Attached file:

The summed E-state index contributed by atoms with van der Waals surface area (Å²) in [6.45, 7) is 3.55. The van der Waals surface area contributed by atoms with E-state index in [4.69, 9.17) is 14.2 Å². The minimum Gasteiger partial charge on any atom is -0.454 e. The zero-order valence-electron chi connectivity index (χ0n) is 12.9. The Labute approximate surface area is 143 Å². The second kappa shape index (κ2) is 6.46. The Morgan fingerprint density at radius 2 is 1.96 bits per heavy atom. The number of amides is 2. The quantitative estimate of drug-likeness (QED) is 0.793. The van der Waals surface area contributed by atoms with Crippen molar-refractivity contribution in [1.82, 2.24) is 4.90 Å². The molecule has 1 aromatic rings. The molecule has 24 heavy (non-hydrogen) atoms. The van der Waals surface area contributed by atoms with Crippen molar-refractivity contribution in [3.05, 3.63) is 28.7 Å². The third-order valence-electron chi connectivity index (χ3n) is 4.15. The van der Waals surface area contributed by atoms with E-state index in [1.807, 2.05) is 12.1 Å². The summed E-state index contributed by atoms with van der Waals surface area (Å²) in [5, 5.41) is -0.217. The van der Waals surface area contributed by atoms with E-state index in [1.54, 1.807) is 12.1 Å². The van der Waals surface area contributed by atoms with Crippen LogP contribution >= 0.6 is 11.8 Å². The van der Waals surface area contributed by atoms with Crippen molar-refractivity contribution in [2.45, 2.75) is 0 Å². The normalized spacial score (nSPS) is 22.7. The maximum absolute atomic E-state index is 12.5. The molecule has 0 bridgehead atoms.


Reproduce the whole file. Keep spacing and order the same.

The summed E-state index contributed by atoms with van der Waals surface area (Å²) in [6.45, 7) is 3.55. The van der Waals surface area contributed by atoms with E-state index in [4.69, 9.17) is 14.2 Å². The minimum Gasteiger partial charge on any atom is -0.454 e. The zero-order valence-electron chi connectivity index (χ0n) is 12.9. The Labute approximate surface area is 143 Å². The second kappa shape index (κ2) is 6.46. The Morgan fingerprint density at radius 2 is 1.96 bits per heavy atom. The number of amides is 2. The quantitative estimate of drug-likeness (QED) is 0.793. The van der Waals surface area contributed by atoms with Crippen molar-refractivity contribution in [1.82, 2.24) is 4.90 Å². The molecule has 1 aromatic rings. The molecule has 24 heavy (non-hydrogen) atoms. The van der Waals surface area contributed by atoms with Crippen molar-refractivity contribution in [3.05, 3.63) is 28.7 Å². The third-order valence-electron chi connectivity index (χ3n) is 4.15. The van der Waals surface area contributed by atoms with E-state index in [1.807, 2.05) is 12.1 Å². The summed E-state index contributed by atoms with van der Waals surface area (Å²) in [5, 5.41) is -0.217. The van der Waals surface area contributed by atoms with E-state index in [1.54, 1.807) is 12.1 Å². The van der Waals surface area contributed by atoms with Crippen LogP contribution >= 0.6 is 11.8 Å². The van der Waals surface area contributed by atoms with Crippen molar-refractivity contribution in [2.45, 2.75) is 0 Å². The normalized spacial score (nSPS) is 22.7. The maximum absolute atomic E-state index is 12.5. The molecule has 0 bridgehead atoms.